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Sure, fasting will help you lose weight. But you’ll gain it back -- and maybe even more.

In 1996, 13 students participating in a hunger strike at California’s Sonoma State University gave physicians at the university’s health center a chance to see how starvation affects the body.

Eight of the protesters consented to testing, seven of them women. Their hunger strikes ranged from five to 11 days, during which they drank only liquids: water, sports drinks, and fruit juices. Some also drank broth and milk, and most took vitamins. For some, the fast was a sort of mystical experience. Five of the students claimed that they gained spiritual insight through the trial. Several reported feelings of exhilaration, bursts of energy, and clarity of thought.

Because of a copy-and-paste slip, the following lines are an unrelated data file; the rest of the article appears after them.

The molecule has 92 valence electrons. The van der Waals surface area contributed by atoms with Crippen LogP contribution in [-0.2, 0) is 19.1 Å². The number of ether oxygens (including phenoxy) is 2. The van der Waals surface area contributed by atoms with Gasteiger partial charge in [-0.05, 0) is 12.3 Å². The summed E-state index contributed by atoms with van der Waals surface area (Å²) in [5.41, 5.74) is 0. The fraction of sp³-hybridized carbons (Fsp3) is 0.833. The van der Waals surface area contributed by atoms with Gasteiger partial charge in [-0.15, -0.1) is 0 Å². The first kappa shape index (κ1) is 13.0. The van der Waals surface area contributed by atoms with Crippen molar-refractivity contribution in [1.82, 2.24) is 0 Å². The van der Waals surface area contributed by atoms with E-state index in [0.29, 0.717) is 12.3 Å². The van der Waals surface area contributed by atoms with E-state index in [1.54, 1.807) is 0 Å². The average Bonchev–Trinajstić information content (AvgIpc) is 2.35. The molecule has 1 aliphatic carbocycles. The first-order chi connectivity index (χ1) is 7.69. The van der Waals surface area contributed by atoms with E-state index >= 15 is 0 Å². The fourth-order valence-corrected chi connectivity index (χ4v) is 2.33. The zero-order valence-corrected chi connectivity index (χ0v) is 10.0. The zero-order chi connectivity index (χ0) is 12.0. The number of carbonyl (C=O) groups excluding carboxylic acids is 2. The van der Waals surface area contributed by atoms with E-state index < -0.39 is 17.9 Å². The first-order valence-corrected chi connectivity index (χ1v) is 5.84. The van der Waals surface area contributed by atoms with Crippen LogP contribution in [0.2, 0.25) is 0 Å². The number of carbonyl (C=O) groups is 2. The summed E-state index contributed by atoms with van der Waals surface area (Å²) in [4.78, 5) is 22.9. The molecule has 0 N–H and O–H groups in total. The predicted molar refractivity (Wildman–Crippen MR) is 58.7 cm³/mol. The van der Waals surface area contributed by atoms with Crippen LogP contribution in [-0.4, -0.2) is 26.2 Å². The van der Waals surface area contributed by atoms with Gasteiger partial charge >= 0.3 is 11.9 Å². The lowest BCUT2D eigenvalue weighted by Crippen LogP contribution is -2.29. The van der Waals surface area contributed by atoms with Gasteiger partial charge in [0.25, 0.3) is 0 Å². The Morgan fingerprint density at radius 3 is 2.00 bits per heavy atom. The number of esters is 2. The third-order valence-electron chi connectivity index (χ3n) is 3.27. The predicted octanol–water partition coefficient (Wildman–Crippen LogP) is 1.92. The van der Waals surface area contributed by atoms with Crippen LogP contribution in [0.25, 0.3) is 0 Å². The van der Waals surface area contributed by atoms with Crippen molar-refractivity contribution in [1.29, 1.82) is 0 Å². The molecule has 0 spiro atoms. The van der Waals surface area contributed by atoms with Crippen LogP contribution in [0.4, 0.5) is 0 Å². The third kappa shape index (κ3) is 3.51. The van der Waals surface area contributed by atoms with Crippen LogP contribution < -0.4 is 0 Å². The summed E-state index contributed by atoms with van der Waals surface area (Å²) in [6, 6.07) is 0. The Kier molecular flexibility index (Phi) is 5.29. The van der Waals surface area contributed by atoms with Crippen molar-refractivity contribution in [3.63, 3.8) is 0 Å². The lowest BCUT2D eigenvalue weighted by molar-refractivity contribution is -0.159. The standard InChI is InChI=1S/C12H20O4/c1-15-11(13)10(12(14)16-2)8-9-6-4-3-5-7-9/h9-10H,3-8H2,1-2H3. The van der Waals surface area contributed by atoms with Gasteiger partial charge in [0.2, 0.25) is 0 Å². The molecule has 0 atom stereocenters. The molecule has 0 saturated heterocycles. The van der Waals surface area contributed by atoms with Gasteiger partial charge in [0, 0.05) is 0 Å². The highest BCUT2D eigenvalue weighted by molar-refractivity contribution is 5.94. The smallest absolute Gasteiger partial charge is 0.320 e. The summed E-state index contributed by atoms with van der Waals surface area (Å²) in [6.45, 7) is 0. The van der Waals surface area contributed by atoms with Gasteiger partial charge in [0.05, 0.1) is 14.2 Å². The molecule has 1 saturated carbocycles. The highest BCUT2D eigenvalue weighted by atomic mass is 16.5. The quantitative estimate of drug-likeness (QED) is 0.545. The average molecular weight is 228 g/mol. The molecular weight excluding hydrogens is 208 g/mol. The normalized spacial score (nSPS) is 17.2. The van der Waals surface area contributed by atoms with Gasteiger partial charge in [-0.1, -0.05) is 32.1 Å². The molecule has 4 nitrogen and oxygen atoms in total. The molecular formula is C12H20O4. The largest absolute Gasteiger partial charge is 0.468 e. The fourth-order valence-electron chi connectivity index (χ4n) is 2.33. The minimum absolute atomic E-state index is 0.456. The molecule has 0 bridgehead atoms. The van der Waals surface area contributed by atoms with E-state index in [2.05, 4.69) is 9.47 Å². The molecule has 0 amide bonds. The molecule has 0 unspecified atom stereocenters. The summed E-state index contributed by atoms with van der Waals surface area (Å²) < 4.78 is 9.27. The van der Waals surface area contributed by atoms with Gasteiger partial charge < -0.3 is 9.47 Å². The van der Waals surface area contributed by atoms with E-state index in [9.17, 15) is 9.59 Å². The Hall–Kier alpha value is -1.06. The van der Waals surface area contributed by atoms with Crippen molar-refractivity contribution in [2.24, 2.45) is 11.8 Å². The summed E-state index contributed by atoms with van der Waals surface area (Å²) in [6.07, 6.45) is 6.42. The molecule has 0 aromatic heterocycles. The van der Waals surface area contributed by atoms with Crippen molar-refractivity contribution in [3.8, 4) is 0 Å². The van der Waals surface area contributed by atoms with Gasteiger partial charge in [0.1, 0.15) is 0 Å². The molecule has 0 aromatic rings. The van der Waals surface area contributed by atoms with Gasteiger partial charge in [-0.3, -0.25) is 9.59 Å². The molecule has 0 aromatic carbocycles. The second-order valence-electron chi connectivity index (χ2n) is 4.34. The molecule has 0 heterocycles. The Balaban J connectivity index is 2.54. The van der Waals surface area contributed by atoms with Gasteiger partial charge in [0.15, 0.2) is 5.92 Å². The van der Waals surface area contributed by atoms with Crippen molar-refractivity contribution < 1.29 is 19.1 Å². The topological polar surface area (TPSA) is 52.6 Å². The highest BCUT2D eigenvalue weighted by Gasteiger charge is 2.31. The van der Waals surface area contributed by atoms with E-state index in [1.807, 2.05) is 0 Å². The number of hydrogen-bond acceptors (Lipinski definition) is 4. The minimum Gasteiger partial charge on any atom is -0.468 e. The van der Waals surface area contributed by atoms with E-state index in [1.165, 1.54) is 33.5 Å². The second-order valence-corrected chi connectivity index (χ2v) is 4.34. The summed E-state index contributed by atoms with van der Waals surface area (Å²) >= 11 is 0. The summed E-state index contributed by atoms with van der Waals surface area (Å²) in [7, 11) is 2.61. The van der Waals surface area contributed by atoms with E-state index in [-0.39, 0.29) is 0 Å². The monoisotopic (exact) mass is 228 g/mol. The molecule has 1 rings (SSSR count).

However, enlightenment wasn’t the only result. Seven of the eight experienced an increased need for sleep. Six had fatigue and difficulty concentrating. Three suffered mild depression, which, for one student, continued after the strike ended. Two reported having difficulty driving a car.

But for women who are considering fasting, either at a spa or at home, one finding in the Sonoma State study stands out: While all of the students lost 5 to 8 pounds during the fast, six months later, all but one had gained back more than they had lost. This could be the result of a drop in metabolic rate that causes people on prolonged fasts to lose muscle tissue. Although this small study was preliminary, it should give prospective fasters reason to explore other more healthful and effective options.

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